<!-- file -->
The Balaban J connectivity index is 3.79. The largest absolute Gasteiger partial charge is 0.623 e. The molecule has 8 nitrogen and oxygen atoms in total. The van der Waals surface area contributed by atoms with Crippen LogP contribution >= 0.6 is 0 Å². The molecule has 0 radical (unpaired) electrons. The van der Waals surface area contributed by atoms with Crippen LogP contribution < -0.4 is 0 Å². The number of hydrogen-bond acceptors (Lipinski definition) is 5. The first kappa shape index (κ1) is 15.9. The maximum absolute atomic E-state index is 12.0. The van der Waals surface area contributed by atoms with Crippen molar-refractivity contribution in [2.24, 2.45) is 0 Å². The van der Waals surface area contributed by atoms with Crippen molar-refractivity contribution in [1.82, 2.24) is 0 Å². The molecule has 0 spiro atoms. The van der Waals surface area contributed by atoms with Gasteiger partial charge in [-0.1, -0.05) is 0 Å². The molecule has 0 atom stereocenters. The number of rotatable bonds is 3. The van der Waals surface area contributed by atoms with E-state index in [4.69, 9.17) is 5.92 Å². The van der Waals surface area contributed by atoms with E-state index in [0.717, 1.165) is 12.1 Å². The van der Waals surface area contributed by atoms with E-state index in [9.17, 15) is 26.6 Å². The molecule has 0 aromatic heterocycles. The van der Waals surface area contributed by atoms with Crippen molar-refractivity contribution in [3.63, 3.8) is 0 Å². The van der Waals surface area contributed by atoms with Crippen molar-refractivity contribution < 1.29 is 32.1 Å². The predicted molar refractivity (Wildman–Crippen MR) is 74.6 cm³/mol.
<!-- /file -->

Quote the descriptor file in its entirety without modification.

The Balaban J connectivity index is 3.79. The largest absolute Gasteiger partial charge is 0.623 e. The molecule has 8 nitrogen and oxygen atoms in total. The van der Waals surface area contributed by atoms with Crippen LogP contribution >= 0.6 is 0 Å². The molecule has 0 radical (unpaired) electrons. The van der Waals surface area contributed by atoms with Crippen LogP contribution < -0.4 is 0 Å². The number of hydrogen-bond acceptors (Lipinski definition) is 5. The first kappa shape index (κ1) is 15.9. The maximum absolute atomic E-state index is 12.0. The van der Waals surface area contributed by atoms with Crippen molar-refractivity contribution in [2.24, 2.45) is 0 Å². The van der Waals surface area contributed by atoms with Crippen molar-refractivity contribution in [1.82, 2.24) is 0 Å². The molecule has 0 spiro atoms. The van der Waals surface area contributed by atoms with Gasteiger partial charge in [-0.1, -0.05) is 0 Å². The molecule has 0 atom stereocenters. The number of rotatable bonds is 3. The van der Waals surface area contributed by atoms with E-state index in [4.69, 9.17) is 5.92 Å². The van der Waals surface area contributed by atoms with E-state index in [0.717, 1.165) is 12.1 Å². The van der Waals surface area contributed by atoms with E-state index in [9.17, 15) is 26.6 Å². The molecule has 0 aromatic heterocycles. The van der Waals surface area contributed by atoms with Crippen molar-refractivity contribution in [3.63, 3.8) is 0 Å². The van der Waals surface area contributed by atoms with Crippen molar-refractivity contribution < 1.29 is 32.1 Å². The predicted molar refractivity (Wildman–Crippen MR) is 74.6 cm³/mol.